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Re: [fluid-dev] Proposal: FluidSynth tester program

From: Sven Meier
Subject: Re: [fluid-dev] Proposal: FluidSynth tester program
Date: Mon, 16 Jul 2012 20:10:07 +0200
User-agent: Mozilla/5.0 (X11; Linux x86_64; rv:13.0) Gecko/20120615 Thunderbird/13.0.1


jOrgan has many users who are driving fluidsynth to its limits. If there's a problem they will bring it out.

Although I don't have much time for doing tests by myself, I'll gladly make test versions available to our users.

(the jorgan guy)

On 07/16/2012 05:36 PM, S. Christian Collins wrote:
Not to start volunteering people, but perhaps the jorgan guy (is his
name Sven Meier?) would be willing to test some things as well.  I know
there are a few times his project has been hit by changes or bugs that
have become an issue for him.  If he would be willing to test certain
things that pertain to his project, then he could also help stamp out
bugs before they would affect jorgan.


On 07/16/2012 07:47 AM, David Henningsson wrote:
On 07/12/2012 07:43 PM, jimmy wrote:

On Wed, 11 Jul 2012 20:57, David Henningsson <address@hidden> wrote:

Something I've been thinking of for a while, and the recent
reminded me of that thought...

FluidSynth is quite a versatile program/library, and we all
different things out of it. No one of us has the full
picture, or uses
FluidSynth to all the different things it can be used for.
Making sure that none of all these use cases break, is one
FluidSynth's biggest challenges, and maybe sometimes it can
cause us to
be overly cautious.
Same thing can be said for most softwares out there.  I agree about
being cautious, too.  I definitely don't want malware backdoors in
any softwares, or buggy softwares either.

Although, being an open source community, it's the code contribution
that make the software grow.

Imagine Linus writing all the changes alone, by himself, for the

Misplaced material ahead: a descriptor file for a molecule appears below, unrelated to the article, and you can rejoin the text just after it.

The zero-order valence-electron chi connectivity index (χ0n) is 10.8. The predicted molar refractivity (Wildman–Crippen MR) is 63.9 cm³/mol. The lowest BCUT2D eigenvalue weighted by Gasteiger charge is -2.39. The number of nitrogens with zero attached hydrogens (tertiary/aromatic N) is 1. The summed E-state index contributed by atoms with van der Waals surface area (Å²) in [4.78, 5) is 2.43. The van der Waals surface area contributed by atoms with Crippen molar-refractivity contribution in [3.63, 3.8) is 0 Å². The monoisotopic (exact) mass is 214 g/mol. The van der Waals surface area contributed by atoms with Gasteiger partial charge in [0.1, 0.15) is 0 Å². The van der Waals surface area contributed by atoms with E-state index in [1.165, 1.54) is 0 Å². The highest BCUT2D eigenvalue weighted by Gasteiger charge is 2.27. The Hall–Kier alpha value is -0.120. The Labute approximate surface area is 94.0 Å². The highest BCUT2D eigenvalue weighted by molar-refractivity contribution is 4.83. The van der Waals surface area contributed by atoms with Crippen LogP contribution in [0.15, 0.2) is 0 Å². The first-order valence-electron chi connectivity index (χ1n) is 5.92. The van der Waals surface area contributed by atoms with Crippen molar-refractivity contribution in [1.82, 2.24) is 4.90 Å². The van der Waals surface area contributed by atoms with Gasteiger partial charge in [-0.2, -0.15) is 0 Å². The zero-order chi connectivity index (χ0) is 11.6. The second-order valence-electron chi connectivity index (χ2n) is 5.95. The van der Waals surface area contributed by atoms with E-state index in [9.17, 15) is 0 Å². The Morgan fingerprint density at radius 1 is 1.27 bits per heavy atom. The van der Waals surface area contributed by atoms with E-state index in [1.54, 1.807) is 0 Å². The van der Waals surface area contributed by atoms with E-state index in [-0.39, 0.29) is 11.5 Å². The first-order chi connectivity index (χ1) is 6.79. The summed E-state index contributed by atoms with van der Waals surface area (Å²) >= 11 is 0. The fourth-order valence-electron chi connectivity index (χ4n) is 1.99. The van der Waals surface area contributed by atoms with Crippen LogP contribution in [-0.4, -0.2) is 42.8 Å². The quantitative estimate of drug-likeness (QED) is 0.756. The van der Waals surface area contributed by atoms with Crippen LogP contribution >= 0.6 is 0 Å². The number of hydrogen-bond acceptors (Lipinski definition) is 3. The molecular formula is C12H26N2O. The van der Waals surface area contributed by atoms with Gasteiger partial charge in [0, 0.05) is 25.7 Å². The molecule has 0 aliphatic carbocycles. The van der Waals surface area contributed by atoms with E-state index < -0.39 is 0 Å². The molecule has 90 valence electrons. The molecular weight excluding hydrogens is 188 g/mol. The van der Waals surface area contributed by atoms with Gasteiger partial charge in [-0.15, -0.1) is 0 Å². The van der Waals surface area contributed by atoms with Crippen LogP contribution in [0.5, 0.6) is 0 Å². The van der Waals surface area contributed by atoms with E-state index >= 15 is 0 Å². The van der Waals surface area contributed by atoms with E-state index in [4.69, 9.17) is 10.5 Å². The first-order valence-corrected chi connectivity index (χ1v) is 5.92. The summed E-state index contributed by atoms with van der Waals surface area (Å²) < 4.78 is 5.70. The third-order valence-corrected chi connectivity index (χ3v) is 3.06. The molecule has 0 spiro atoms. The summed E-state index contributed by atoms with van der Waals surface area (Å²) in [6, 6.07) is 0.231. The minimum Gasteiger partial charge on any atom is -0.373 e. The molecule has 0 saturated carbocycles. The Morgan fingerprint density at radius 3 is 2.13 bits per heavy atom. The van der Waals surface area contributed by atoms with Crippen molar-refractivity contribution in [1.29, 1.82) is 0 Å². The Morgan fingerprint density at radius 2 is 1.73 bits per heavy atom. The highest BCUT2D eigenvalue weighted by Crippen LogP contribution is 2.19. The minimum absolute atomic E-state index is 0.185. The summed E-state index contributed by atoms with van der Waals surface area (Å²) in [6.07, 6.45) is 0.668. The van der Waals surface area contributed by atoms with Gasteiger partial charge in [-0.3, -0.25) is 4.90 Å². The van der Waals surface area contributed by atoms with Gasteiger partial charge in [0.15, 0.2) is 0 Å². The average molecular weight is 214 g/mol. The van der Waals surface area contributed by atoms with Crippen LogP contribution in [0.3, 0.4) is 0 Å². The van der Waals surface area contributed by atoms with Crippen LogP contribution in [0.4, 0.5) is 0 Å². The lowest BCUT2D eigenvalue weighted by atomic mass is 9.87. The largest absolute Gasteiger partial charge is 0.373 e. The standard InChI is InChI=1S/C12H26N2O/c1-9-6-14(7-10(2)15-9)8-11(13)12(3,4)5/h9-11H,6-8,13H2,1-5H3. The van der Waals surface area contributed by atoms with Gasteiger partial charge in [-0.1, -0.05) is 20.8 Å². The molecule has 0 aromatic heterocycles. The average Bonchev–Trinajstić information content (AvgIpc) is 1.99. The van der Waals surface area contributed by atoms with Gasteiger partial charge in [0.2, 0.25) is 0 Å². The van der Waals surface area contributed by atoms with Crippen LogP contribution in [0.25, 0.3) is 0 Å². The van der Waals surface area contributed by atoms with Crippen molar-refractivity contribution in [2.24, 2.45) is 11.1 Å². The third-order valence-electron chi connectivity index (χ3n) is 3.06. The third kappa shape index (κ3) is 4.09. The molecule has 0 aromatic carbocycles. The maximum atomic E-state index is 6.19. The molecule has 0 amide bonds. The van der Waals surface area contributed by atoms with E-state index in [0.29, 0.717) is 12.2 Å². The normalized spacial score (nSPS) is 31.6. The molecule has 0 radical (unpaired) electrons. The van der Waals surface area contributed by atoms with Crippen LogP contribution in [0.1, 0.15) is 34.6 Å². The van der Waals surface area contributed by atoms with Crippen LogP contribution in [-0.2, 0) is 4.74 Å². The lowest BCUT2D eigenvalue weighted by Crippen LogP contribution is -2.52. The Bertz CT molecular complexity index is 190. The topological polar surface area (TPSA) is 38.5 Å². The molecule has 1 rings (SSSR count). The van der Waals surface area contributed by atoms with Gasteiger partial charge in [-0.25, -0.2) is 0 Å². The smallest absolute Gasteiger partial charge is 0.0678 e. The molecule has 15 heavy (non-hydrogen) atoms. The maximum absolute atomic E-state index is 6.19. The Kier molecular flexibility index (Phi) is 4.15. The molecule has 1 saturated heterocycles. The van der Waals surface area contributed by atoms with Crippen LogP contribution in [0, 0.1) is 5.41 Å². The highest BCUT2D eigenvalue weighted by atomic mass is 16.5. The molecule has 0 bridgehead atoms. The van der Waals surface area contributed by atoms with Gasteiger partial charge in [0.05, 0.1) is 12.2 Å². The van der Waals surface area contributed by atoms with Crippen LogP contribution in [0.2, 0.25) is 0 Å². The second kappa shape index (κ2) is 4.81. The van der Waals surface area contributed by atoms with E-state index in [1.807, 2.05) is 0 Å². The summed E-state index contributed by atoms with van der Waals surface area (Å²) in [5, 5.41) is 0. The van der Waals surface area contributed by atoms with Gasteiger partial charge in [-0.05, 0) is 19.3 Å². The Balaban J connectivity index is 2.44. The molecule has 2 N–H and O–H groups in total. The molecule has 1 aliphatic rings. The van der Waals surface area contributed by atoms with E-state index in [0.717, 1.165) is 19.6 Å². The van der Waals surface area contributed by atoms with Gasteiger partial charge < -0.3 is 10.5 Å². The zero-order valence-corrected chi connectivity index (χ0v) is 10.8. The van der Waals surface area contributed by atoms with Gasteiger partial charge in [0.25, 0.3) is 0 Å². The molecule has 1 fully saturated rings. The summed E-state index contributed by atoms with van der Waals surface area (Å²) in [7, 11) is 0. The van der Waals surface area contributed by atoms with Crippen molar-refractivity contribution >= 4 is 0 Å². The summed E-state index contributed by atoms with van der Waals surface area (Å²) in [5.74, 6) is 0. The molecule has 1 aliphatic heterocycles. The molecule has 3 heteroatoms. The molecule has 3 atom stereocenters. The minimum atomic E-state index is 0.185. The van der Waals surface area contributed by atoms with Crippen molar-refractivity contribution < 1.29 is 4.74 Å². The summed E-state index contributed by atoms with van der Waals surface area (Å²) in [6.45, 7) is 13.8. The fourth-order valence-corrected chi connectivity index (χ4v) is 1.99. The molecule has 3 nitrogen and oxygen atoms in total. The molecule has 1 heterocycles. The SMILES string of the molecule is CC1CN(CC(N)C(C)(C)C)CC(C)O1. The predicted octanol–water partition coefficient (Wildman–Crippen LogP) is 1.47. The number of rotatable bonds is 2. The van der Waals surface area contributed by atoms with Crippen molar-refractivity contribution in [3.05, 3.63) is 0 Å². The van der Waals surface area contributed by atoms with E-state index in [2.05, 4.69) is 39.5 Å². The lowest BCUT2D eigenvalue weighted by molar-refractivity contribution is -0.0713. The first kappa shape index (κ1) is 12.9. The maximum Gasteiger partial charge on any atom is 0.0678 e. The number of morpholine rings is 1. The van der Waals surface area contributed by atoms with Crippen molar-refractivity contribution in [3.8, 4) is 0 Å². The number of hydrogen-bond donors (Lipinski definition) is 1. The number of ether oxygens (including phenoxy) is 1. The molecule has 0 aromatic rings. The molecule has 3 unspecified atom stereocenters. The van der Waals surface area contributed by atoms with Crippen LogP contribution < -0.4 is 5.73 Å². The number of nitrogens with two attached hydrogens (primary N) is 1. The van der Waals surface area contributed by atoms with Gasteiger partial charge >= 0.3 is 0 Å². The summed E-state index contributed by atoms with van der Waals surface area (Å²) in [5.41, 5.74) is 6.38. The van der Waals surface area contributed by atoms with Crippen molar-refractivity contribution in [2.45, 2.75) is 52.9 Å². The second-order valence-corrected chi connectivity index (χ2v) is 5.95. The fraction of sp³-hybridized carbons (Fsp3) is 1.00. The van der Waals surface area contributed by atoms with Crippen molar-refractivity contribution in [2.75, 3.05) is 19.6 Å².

Linux kernel in it's current form?  That would be insane.  I doubt
that Linus even fully understand much of what's in the hundreds of
device drivers in the kernel, nor the hardware to test those
himself.  Can't even test all those changes even if he has all the
hardwares working in his lab(s), let alone having an "RC" (release
candidate) available every weekend for people to test.
I guess the difference here is dedicated time for development; there
are hundreds or even thousands of people getting paid for working on
the Linux every day, here we are only volunteers.

Linus has its subsystem maintainers which he trusts, but getting that
trust would take years of good patch writing (I think).

Here's a proposal that might help us with that challenge.

   . . .

What do you think? It obviously won't be much of a tester
without a bunch of testers, so is this anything you think
would make so
much sense, that you would be willing to run a test or two
A 2-3 week testing period of some "release candidate" would help
before a new release anyway.

People's hardware and software configurations can and will change as
machine break down, and replaced, as well as new releases of
libraries, compilers...  It would be good to have a skeletal
test-report to fill out, and posted, so folks would have an idea of
hardware/software, which distribution, 32/64-bit OS...  Not sure if
we need the library and compiler version number, but it shouldn't
hurt if those are reported back.
I guess this should be a bit adaptable depending on the test - for
testing that it builds under a certain OS, compiler version might be
more important than, say, testing envelope rendering or something like

Some people might be on vacation, busy, out-sick...  But as folks in
the FS-dev mailing list subscribers, let's way every "release
candidate" announcement should encourage everyone here to do a test
and report back.  Can't force anyone, but just say we hope folks here
will help track down any potential bugs anyway.

Of course, any bug(s) found, confirmed, and fixed should result in a
new "release candidate" to be tested again, reset the testing time

After a few rounds, we would have an idea of how many test-reports
and what environments each "release candidate" got tested, along with
how many problems found...

Not quite as formal as some automated test-suite, but would help
along the way.
Yeah, I'm thinking somewhat along the same lines. Hopefully we won't
have to make too many release candidates...

// David

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